Nov 1, 2013

New Combination Discount Option for Your CSA Members

Posted by: mikecuccaro

The Charge/Discount section of Member Assembler is already filled with easy tools to help you set up discounts or charges that can be applied during your member sign-up process. There are ways to prorate your share costs so that you can continue to accept members even after you've started delivery, a tool that lets you add charges to certain share types or pickup locations, and even a way to limit the amount a time that a charge or discount is valid.

Recently we've added another way to offer discounts to your members. This new option is called the "Charge/Discount for Multiple Member Type Combination". It works like this:

Suppose you've set up your new season to be an all-year at once signup. You have a Member Type for a Spring Share, a Member Type for a Summer Share, and a Member Type for a Fall Share with different prices and Options for each. To encourage people to sign up early for all your seasons, you'd like to offer a discount. However, you only want the discount to be applied if people choose an option and sign up for all three of these Member Types. In the past, there were more complicated solutions to achieving this type of discount, but our new option makes this easier for you.

To get to the Charge/Discount section of the Control Panel navigate to: Member Assembler > Configure > Charge/Discounts. Once there, click on the "Charge/Discount for Multiple Member Type Combination". All you need to do is mark which of your Member Types you want people to choose to recieve your discount. Then, when your member checks out during the sign-up process, if they've chosen an option from each of those types, they'll get the discount! This is a great way to encourage people to support your farm with a greater initial commitment and reward your most supportive customers.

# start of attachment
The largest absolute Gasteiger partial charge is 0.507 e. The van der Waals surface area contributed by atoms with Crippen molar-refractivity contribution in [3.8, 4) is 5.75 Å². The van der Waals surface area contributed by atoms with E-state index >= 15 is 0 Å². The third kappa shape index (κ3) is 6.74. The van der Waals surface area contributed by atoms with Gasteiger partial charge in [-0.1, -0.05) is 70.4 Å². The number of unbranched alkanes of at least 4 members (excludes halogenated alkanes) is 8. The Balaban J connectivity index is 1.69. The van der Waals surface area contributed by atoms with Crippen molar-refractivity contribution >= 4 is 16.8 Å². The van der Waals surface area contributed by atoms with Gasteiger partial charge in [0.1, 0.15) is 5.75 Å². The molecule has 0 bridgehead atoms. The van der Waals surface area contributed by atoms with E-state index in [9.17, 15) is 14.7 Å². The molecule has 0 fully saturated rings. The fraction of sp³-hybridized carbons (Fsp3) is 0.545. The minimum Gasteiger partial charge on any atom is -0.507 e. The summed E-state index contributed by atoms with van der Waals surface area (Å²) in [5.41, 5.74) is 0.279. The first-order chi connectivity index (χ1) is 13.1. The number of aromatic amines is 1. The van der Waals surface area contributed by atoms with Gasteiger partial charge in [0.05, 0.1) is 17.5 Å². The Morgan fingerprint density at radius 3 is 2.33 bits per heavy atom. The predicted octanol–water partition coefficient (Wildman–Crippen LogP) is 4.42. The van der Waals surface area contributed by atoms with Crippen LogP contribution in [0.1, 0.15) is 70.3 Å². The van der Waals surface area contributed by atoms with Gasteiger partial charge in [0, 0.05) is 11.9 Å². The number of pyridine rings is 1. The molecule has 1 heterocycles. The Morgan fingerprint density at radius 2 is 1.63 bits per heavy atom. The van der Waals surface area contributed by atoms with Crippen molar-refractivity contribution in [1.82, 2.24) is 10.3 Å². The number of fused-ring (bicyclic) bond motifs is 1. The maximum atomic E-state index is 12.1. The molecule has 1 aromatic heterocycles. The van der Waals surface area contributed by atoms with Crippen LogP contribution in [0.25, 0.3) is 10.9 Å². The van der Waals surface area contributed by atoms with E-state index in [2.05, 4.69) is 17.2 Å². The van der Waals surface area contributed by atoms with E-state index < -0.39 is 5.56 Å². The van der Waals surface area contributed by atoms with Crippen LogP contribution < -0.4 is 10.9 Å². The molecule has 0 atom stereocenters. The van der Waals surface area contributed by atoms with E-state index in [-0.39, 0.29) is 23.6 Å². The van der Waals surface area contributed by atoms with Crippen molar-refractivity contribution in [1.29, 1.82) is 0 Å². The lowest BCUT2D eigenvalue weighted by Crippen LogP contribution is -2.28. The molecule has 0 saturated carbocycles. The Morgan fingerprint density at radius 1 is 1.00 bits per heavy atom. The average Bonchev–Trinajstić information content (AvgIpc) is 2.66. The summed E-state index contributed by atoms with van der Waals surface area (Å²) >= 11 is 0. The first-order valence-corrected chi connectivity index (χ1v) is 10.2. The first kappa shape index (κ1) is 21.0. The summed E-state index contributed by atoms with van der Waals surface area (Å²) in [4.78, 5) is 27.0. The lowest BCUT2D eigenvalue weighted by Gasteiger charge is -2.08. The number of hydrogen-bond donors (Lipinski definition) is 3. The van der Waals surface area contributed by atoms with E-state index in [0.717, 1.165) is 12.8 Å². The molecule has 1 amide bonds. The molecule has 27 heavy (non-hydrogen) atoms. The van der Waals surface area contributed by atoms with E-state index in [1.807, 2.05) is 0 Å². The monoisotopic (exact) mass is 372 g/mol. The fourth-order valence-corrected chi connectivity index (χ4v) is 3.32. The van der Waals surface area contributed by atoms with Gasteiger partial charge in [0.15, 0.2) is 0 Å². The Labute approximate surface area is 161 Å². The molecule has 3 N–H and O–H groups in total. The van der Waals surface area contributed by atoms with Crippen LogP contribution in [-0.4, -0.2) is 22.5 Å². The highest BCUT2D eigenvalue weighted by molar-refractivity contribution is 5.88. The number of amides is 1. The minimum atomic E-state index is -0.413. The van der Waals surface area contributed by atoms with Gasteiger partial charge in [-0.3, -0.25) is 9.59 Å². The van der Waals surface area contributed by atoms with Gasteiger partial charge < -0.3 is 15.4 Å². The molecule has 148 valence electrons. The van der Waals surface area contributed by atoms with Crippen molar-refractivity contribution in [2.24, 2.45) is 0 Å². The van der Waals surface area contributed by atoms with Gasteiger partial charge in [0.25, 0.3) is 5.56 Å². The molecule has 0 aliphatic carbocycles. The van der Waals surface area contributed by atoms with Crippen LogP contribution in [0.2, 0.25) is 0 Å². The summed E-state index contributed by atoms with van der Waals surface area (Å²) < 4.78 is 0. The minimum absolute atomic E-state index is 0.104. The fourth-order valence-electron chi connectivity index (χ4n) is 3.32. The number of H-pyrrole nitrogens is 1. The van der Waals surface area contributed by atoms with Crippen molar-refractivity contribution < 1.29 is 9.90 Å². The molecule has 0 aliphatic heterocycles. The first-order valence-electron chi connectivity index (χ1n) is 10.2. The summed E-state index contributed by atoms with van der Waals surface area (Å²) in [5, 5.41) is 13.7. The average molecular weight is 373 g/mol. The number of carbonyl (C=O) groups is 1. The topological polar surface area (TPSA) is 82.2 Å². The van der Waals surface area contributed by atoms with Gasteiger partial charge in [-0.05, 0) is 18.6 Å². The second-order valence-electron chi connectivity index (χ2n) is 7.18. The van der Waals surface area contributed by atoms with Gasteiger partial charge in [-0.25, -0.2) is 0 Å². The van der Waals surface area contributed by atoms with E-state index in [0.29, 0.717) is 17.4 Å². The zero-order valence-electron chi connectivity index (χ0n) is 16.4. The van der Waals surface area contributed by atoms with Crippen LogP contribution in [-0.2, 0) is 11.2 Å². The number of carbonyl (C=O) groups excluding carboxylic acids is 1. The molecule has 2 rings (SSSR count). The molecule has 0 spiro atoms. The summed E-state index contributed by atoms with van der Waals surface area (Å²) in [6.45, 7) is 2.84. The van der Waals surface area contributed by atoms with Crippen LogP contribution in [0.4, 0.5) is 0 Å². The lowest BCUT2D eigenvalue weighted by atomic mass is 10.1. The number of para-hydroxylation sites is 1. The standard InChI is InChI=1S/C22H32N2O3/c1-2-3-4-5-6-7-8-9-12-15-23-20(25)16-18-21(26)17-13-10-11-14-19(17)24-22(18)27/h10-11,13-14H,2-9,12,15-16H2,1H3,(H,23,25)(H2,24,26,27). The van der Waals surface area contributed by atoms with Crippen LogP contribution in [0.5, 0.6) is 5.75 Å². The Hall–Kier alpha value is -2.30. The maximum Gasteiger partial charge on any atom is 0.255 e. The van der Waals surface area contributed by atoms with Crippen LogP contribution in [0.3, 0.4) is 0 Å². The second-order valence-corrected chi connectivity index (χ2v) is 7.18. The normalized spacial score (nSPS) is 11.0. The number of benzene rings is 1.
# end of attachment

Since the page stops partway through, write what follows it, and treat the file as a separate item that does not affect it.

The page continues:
For more detailed instructions on creating a discount like this, and to remind yourself of all of the charge/discount tools at your disposal, revisit the updated Charges & Discounts Cookbook article in the Small Farm Central Knowledge Base.

Oct 31, 2013

What's Happening - Oakridge Farms

Posted by: shannon

Happy Halloween everyone! For this edition of the We Love Our Farmers photo series, we visit  Oakridge Farms in Wisconsin.

"This is our pumpkin display at our "on farm" farmstand that is open 7 days a week through the season, June-October." -Jodi Leslie, Oakridge Farms

Oct 28, 2013

Recent Changes to Google's Search Engine

Posted by: qroth

Recently Google made several changes to their search engine that could have some impacts on how you market your farm online. 

First, they changed the algorithm that they use to conduct Internet searches.  The average daily Google user probably won't notice a difference.  In fact, Google was using the new algorithm a full month before making the announcement.  However, the effect on those of us trying to promote our websites is still a bit unclear. 

The change was made to address the changing nature of how people do Internet searches.  The trend is for people to make conversational or voice searches where the user asks a question rather than just entering a string of keywords.  Instead of typing in “CSA Seattle”, a person is more likely to ask “Where can I sign up for CSA in Seattle?”  In theory this change means that Google will provide better more accurate responses to such inquiries. 

The reality is that as long as you have well-written copy on your website with appropriate keywords included, the effects on your traffic from Google are unlikely to be greatly affected.  However, if you are trying to use Google Analytics to figure out what are the appropriate keywords, you might have a harder time doing that now.